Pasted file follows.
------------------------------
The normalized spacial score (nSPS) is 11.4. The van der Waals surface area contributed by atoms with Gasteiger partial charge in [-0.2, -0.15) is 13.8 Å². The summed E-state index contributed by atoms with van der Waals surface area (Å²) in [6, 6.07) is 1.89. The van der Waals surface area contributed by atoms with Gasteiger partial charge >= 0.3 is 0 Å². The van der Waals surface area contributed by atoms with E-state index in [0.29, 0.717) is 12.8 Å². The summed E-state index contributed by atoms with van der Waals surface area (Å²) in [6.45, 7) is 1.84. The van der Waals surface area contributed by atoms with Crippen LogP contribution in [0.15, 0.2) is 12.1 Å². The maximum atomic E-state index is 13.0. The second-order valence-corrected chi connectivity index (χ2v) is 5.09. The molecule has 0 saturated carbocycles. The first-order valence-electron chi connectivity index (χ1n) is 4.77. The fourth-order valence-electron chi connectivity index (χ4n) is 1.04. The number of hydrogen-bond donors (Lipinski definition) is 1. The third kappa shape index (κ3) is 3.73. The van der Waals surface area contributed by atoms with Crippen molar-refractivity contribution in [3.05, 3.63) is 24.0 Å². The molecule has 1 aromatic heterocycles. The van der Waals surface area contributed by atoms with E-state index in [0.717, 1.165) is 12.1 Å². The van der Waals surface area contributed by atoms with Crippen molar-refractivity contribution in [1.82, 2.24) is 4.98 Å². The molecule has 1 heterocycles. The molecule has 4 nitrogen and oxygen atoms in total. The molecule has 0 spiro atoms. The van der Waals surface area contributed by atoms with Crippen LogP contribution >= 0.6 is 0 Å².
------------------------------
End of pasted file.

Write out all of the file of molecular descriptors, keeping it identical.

The normalized spacial score (nSPS) is 11.4. The van der Waals surface area contributed by atoms with Gasteiger partial charge in [-0.2, -0.15) is 13.8 Å². The summed E-state index contributed by atoms with van der Waals surface area (Å²) in [6, 6.07) is 1.89. The van der Waals surface area contributed by atoms with Gasteiger partial charge >= 0.3 is 0 Å². The van der Waals surface area contributed by atoms with E-state index in [0.29, 0.717) is 12.8 Å². The summed E-state index contributed by atoms with van der Waals surface area (Å²) in [6.45, 7) is 1.84. The van der Waals surface area contributed by atoms with Crippen LogP contribution in [0.15, 0.2) is 12.1 Å². The maximum atomic E-state index is 13.0. The second-order valence-corrected chi connectivity index (χ2v) is 5.09. The molecule has 0 saturated carbocycles. The first-order valence-electron chi connectivity index (χ1n) is 4.77. The fourth-order valence-electron chi connectivity index (χ4n) is 1.04. The number of hydrogen-bond donors (Lipinski definition) is 1. The third kappa shape index (κ3) is 3.73. The van der Waals surface area contributed by atoms with Crippen molar-refractivity contribution in [3.05, 3.63) is 24.0 Å². The molecule has 1 aromatic heterocycles. The van der Waals surface area contributed by atoms with E-state index in [0.717, 1.165) is 12.1 Å². The van der Waals surface area contributed by atoms with Crippen molar-refractivity contribution in [1.82, 2.24) is 4.98 Å². The molecule has 1 heterocycles. The molecule has 4 nitrogen and oxygen atoms in total. The molecule has 0 spiro atoms. The van der Waals surface area contributed by atoms with Crippen LogP contribution >= 0.6 is 0 Å².